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I told my youth group yesterday morning that today would be a good day for my dad to die. God answered our prayers. It’s 1:30 am. My mom just called to say my dad just went to heaven.
He had mentally left us on the aptly named “Black Friday,” but it took nine more days for his body to concede. He was resting comfortably under Hospice care when he took his final breath.
“It’s Your breath in our lungs, so we pour out our praise to You only.” That lyric from one of my favorite worship songs comes to mind right now. Every breath is indeed a gift from God–none are owed.
Dad, aka Jim Forstrom, was 82. He had suffered from vascular dementia for the past several years. It didn’t alter his personality or physical abilities but it did cause him to become spacially disoriented and he increasingly struggled to verbalize the thoughts that were stuck in his head. In the past six months it was often hard to understand what he was trying to say. He was always a good listener, but even more so as of late.
On Thanksgiving day, my parents had a group of dear friends over for dinner. Dad enjoyed the meal as well as the after dinner conversation. After the guests had gone and just before bedtime, my dad called Mom over to his recliner–something he hadn’t done before. She brought a chair to his side. With unusual clarity and articulation, he thanked her for being such a good wife to him throughout their 60 years of marriage. He expressed his love for her and talked about his affection for Jesus. It was truly a holy moment. Mom prayed with him and read some scriptures from the Psalms. There was something sacred about those shared moments together as if the Lord had given him a premonition that he was about to go to heaven. Mom felt it too–she suspected the Lord might take him home right then and there as she hugged him in her arms. When he didn’t, she thought that perhaps he would die in his sleep that very night.
On Black Friday, he did awaken, but his mental and physical condition were beginning to quickly deteriorate. He was confused and couldn’t dress himself properly. At one point in the day she found him in his recliner, but it was strangely turned around and he was staring at an empty wall. By suppertime he had developed Parkinson’s-like symptoms and couldn’t even pick up a fork to feed himself. After feeding him supper she had to help him shuffle his way to the bathroom, inching his way down the hallway. (To put this in perspective, up until Wednesday he would go outside for 30-45 minute neighborhood walks by himself every day.) Realizing she wouldn’t be able to put him to bed that night, she called 911. An ambulance took him to the hospital. He would never return home. The premonition God had given them both was proving true.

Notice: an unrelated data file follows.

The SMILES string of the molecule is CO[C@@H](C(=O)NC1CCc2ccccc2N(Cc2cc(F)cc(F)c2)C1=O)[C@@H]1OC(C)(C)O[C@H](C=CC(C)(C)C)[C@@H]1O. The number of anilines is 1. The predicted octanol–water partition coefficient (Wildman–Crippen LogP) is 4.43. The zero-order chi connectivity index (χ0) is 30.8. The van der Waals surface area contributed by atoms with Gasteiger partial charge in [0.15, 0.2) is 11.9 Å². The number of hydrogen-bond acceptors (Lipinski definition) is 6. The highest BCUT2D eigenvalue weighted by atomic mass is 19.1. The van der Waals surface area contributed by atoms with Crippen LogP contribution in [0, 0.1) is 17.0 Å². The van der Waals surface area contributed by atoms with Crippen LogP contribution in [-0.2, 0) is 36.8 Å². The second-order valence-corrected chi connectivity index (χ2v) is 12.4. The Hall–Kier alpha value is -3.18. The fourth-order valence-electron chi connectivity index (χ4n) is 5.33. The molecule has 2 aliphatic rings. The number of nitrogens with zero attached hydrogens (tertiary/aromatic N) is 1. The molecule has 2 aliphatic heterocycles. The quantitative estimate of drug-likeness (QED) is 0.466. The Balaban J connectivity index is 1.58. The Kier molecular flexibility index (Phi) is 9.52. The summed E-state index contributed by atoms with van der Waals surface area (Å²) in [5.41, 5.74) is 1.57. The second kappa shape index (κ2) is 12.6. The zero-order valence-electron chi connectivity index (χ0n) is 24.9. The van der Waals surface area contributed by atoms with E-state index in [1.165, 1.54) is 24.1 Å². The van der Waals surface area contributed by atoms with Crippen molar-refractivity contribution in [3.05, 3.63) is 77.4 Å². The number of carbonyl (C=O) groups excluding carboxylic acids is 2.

We saw God’s sovereign hand in another way. Cindy and I live in Cedar Rapids Iowa, and we were already on our way to Rockford at the very time that my dad was being admitted to the hospital. Our 35th Auburn HS class reunion was to be on Saturday night, but we had decided to come a day early. By the time Mom called us we were almost there already. What a blessing that Mom didn’t have to be alone on her journey!
On Saturday when we went to see Dad, he clearly wasn’t himself. With rare exceptions he remained in a deep, deep sleep until he died nine days later. For a few moments during those first few days he seemed to wake up enough to answer brief questions (name and birthday) and at those times he seemed to be vaguely aware of his visitors, but he mostly just slept — restlessly at first (which we observed before returning to Iowa) and calmly towards the end (according to Mom).
How blessed we are for the way God chose to take Dad home! I want to die the way my dad just did — with God’s fingerprints all over the story. When I reflect on my own mortality I’ve often thought about how I want my life and my death to bring glory to God. And now I can add, “just like my dad.”
I know I’ll be blogging in the future about his well-lived life! His was definitely a life with no regrets, a life worth emulating — I want to be like him in every way.
During my week there, Mom and I were able to finalize details for my dad’s Celebration of Life service. Always the planner, dad had planned out his funeral service in great detail so it he made it very easy for us! Just as you’d expect!
My dad’s “Celebration of Life” service will be at First Free Rockford, on Tuesday, December 19 at 11 am, followed by a luncheon. There will also be a visitation at the church the night before from 4-7 pm.